Most courses for writing walking basses focus on 4 bass notes for one chord, where in general the pattern is (chord - maybe chord - chord - passing tone). However, there are also some pieces with half-note chords (and where I would still want to write a quarter-note walking bass, because using eighths would be too frenetic), leaving only 2 bass notes for each chord.

How does the theory change for a half-note chord sequence? What I wrote up to now was an adaptation of the 4-notes-per-chord style (chord - passing tone, chord if possible), but this is obviously more constraining and makes me write more repetitive basslines. Maybe I should relax the constraint of the 3rd beat being a chord note (or allow second inversion)?

edit: as I guessed, this question is too broad - thanks to both replies. Can anybody point me to examples of this technique?

  • Really depends on the context. Look at the chords and then the melody. See what notes the melody uses. If you can use those for one chord, do. There's no formula for this. See if the two chords have some tones in common and use those. Commented Jun 13, 2016 at 15:52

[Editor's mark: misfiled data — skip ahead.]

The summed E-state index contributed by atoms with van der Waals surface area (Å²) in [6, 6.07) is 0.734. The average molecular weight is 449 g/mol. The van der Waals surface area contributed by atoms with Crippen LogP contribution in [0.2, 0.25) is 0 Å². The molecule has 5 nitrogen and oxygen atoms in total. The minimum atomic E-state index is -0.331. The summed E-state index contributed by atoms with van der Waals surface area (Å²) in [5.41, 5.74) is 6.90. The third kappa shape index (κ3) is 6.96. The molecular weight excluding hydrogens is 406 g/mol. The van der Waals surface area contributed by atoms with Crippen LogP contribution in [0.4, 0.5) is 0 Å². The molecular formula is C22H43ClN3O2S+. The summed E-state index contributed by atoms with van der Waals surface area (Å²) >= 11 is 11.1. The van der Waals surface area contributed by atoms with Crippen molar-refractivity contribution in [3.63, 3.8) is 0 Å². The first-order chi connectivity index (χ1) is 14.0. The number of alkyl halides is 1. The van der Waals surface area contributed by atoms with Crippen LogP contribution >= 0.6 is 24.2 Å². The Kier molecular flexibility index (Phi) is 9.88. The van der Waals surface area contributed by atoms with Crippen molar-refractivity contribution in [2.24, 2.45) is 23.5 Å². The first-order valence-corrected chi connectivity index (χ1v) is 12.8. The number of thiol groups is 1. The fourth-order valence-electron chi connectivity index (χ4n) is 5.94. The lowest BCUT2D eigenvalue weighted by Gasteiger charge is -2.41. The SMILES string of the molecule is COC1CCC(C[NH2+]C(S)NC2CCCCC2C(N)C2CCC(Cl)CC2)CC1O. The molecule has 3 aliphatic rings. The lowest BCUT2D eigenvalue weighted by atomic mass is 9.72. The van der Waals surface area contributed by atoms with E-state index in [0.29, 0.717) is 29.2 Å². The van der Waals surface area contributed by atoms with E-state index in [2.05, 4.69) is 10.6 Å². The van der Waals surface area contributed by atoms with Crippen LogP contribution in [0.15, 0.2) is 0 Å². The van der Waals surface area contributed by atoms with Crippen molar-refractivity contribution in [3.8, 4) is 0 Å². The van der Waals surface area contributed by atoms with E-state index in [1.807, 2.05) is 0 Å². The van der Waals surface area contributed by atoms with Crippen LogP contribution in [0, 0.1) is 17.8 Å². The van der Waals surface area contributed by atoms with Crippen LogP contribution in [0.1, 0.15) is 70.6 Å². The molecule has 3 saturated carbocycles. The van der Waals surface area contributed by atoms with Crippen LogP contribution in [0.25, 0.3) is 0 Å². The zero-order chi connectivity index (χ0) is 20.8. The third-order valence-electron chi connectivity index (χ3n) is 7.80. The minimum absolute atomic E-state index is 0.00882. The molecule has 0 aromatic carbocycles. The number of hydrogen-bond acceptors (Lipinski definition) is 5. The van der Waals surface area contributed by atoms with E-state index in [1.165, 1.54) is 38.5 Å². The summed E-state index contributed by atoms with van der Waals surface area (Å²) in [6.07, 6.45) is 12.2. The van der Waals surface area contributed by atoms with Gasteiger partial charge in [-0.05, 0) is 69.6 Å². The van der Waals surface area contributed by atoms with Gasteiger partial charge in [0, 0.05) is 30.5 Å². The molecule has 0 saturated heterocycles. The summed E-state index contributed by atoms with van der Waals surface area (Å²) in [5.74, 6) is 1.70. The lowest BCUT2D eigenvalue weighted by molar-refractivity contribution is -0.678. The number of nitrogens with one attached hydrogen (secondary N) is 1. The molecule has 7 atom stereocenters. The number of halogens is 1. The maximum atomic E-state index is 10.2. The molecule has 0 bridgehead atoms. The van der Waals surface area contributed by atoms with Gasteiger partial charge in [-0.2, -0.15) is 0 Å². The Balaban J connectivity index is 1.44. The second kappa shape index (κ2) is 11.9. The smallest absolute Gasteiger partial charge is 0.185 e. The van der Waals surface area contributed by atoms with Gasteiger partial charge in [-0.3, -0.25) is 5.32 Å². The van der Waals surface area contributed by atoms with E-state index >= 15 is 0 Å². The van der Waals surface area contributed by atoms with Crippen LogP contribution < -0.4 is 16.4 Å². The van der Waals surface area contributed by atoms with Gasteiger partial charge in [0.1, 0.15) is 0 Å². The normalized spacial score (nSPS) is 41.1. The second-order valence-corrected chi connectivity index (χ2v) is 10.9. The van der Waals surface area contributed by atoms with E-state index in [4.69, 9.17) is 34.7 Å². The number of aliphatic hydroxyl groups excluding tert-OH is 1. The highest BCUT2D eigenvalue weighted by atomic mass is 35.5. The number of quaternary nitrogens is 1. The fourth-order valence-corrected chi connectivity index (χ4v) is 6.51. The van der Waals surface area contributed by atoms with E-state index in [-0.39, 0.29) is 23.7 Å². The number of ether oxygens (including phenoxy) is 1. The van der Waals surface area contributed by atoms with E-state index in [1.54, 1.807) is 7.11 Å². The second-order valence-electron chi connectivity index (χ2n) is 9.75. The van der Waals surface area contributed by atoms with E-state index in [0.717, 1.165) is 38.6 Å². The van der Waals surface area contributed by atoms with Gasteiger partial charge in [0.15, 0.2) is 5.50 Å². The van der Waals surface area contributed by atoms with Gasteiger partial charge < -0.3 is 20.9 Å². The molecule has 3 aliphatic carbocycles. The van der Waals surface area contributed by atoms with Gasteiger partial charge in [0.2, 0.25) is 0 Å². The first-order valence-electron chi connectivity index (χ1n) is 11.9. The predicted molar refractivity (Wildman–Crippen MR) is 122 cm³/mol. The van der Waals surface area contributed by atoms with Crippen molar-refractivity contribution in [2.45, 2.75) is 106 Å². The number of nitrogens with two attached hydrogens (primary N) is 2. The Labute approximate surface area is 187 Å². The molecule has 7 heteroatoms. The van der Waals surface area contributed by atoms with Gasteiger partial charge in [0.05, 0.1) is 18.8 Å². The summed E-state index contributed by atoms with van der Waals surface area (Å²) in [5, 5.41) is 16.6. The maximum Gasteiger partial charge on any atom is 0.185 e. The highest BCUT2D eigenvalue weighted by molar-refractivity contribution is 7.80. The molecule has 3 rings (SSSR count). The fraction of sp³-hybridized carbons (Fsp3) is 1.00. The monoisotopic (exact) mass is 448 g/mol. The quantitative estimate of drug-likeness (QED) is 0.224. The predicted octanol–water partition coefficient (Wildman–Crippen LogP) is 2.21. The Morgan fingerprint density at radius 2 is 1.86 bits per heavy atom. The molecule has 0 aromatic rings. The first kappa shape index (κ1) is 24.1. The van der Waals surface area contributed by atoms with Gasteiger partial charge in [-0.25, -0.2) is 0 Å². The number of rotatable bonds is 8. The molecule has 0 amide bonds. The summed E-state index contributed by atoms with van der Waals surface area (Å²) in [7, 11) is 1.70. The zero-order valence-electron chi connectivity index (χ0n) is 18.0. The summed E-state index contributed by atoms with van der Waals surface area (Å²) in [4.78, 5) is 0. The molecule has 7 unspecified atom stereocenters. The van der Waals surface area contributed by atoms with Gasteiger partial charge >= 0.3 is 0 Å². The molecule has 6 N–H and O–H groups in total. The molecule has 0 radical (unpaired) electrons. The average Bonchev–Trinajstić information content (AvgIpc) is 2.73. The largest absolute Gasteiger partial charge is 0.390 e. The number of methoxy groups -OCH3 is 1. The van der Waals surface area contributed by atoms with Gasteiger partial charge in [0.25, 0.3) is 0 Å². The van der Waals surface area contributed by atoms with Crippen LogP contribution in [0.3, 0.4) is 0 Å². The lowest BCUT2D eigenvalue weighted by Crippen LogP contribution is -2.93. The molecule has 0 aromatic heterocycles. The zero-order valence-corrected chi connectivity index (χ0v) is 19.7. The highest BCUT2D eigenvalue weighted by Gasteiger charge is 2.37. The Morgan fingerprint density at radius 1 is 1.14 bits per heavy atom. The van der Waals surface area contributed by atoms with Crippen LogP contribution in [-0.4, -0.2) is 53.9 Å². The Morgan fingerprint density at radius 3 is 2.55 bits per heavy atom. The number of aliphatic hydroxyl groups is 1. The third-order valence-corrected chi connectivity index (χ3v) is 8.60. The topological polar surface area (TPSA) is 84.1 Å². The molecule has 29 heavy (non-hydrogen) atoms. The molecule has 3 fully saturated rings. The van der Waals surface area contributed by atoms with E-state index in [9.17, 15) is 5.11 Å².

• I googled 'walking bass lines' and found wall to wall examples.
    – Tim
    Commented Jun 14, 2016 at 8:19

1 Answer 1


There are loads of different ways to do this. A simple one is 1-3 on 1st chord, leading often to a IV chord, so 1-3 on that. if the sequence is I to V, then play 1- lower 6, then 1-3 on the V. If the second chord has a note in it which is a semitone away from one of the first chord notes, then make them the 2nd and 3rd beat notes.

Using a passing note on beats 2 and 4 will often work, but it's better to give them a purpose, like a leading tone.

Come to think about it, this question's probably going to attract ' there are too many answers, it's too broad'.

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